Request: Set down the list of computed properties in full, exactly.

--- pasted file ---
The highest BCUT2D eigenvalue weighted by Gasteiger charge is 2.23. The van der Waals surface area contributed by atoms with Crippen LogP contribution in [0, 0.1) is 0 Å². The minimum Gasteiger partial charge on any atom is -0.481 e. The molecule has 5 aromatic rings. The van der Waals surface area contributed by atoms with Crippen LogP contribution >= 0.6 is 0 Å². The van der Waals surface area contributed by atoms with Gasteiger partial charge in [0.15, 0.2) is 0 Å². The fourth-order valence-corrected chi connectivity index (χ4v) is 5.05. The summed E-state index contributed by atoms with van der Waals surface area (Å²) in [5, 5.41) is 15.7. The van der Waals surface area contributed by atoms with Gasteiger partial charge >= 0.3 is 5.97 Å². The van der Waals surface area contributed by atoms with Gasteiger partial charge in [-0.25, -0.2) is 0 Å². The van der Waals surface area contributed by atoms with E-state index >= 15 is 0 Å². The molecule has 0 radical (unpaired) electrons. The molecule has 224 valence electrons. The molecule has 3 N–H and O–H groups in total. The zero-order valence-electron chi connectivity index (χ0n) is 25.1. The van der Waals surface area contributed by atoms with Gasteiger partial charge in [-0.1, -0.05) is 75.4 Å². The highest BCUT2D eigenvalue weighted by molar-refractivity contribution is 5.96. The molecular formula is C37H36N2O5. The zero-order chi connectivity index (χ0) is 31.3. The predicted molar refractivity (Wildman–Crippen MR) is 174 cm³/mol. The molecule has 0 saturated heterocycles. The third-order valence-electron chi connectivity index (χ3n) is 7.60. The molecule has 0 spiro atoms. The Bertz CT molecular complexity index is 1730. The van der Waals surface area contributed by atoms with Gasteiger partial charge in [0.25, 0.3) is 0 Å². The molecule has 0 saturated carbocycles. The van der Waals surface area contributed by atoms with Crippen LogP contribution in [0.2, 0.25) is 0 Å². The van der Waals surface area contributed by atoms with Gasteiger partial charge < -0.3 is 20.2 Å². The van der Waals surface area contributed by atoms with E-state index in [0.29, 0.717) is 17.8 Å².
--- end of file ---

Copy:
The highest BCUT2D eigenvalue weighted by Gasteiger charge is 2.23. The van der Waals surface area contributed by atoms with Crippen LogP contribution in [0, 0.1) is 0 Å². The minimum Gasteiger partial charge on any atom is -0.481 e. The molecule has 5 aromatic rings. The van der Waals surface area contributed by atoms with Crippen LogP contribution >= 0.6 is 0 Å². The van der Waals surface area contributed by atoms with Gasteiger partial charge in [0.15, 0.2) is 0 Å². The fourth-order valence-corrected chi connectivity index (χ4v) is 5.05. The summed E-state index contributed by atoms with van der Waals surface area (Å²) in [5, 5.41) is 15.7. The van der Waals surface area contributed by atoms with Gasteiger partial charge >= 0.3 is 5.97 Å². The van der Waals surface area contributed by atoms with Gasteiger partial charge in [-0.25, -0.2) is 0 Å². The van der Waals surface area contributed by atoms with E-state index >= 15 is 0 Å². The molecule has 0 radical (unpaired) electrons. The molecule has 224 valence electrons. The molecule has 3 N–H and O–H groups in total. The zero-order valence-electron chi connectivity index (χ0n) is 25.1. The van der Waals surface area contributed by atoms with Gasteiger partial charge in [-0.1, -0.05) is 75.4 Å². The highest BCUT2D eigenvalue weighted by molar-refractivity contribution is 5.96. The molecular formula is C37H36N2O5. The zero-order chi connectivity index (χ0) is 31.3. The predicted molar refractivity (Wildman–Crippen MR) is 174 cm³/mol. The molecule has 0 saturated heterocycles. The third-order valence-electron chi connectivity index (χ3n) is 7.60. The molecule has 0 spiro atoms. The Bertz CT molecular complexity index is 1730. The van der Waals surface area contributed by atoms with Gasteiger partial charge in [0.25, 0.3) is 0 Å². The molecule has 0 saturated carbocycles. The van der Waals surface area contributed by atoms with Crippen LogP contribution in [0.2, 0.25) is 0 Å². The van der Waals surface area contributed by atoms with Gasteiger partial charge < -0.3 is 20.2 Å². The van der Waals surface area contributed by atoms with E-state index in [0.29, 0.717) is 17.8 Å².